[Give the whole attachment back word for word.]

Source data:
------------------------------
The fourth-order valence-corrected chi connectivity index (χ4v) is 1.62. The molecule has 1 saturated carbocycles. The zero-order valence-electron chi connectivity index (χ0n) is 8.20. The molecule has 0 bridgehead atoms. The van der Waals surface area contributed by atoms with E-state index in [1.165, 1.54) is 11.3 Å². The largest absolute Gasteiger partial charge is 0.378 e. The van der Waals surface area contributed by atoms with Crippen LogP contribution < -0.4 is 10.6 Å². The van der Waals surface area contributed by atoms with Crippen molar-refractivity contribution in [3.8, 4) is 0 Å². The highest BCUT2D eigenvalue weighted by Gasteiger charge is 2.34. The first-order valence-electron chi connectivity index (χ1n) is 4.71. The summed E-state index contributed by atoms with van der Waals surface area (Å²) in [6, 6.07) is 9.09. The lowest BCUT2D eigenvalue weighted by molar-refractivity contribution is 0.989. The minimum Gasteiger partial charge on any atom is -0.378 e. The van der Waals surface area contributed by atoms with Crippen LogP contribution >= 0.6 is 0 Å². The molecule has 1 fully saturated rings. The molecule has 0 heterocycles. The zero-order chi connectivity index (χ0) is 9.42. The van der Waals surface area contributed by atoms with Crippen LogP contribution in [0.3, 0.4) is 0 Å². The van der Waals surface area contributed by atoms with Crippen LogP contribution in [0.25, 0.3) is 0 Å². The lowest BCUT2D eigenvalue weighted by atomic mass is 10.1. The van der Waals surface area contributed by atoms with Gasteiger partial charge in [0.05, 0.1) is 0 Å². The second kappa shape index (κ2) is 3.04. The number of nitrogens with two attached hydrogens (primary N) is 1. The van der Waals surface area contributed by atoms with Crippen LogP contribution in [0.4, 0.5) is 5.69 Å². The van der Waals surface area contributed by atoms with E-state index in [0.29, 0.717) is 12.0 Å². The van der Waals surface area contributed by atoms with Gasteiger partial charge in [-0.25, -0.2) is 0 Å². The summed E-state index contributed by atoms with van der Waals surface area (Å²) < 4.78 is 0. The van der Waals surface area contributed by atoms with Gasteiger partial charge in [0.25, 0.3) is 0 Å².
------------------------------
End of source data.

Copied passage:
The fourth-order valence-corrected chi connectivity index (χ4v) is 1.62. The molecule has 1 saturated carbocycles. The zero-order valence-electron chi connectivity index (χ0n) is 8.20. The molecule has 0 bridgehead atoms. The van der Waals surface area contributed by atoms with E-state index in [1.165, 1.54) is 11.3 Å². The largest absolute Gasteiger partial charge is 0.378 e. The van der Waals surface area contributed by atoms with Crippen LogP contribution < -0.4 is 10.6 Å². The van der Waals surface area contributed by atoms with Crippen molar-refractivity contribution in [3.8, 4) is 0 Å². The highest BCUT2D eigenvalue weighted by Gasteiger charge is 2.34. The first-order valence-electron chi connectivity index (χ1n) is 4.71. The summed E-state index contributed by atoms with van der Waals surface area (Å²) in [6, 6.07) is 9.09. The lowest BCUT2D eigenvalue weighted by molar-refractivity contribution is 0.989. The minimum Gasteiger partial charge on any atom is -0.378 e. The van der Waals surface area contributed by atoms with Crippen LogP contribution >= 0.6 is 0 Å². The molecule has 1 fully saturated rings. The molecule has 0 heterocycles. The zero-order chi connectivity index (χ0) is 9.42. The van der Waals surface area contributed by atoms with Crippen LogP contribution in [0.3, 0.4) is 0 Å². The van der Waals surface area contributed by atoms with Crippen LogP contribution in [0.25, 0.3) is 0 Å². The lowest BCUT2D eigenvalue weighted by atomic mass is 10.1. The van der Waals surface area contributed by atoms with Gasteiger partial charge in [0.05, 0.1) is 0 Å². The second kappa shape index (κ2) is 3.04. The number of nitrogens with two attached hydrogens (primary N) is 1. The van der Waals surface area contributed by atoms with Crippen LogP contribution in [0.4, 0.5) is 5.69 Å². The van der Waals surface area contributed by atoms with E-state index in [0.29, 0.717) is 12.0 Å². The van der Waals surface area contributed by atoms with Gasteiger partial charge in [-0.25, -0.2) is 0 Å². The summed E-state index contributed by atoms with van der Waals surface area (Å²) < 4.78 is 0. The van der Waals surface area contributed by atoms with Gasteiger partial charge in [0.25, 0.3) is 0 Å².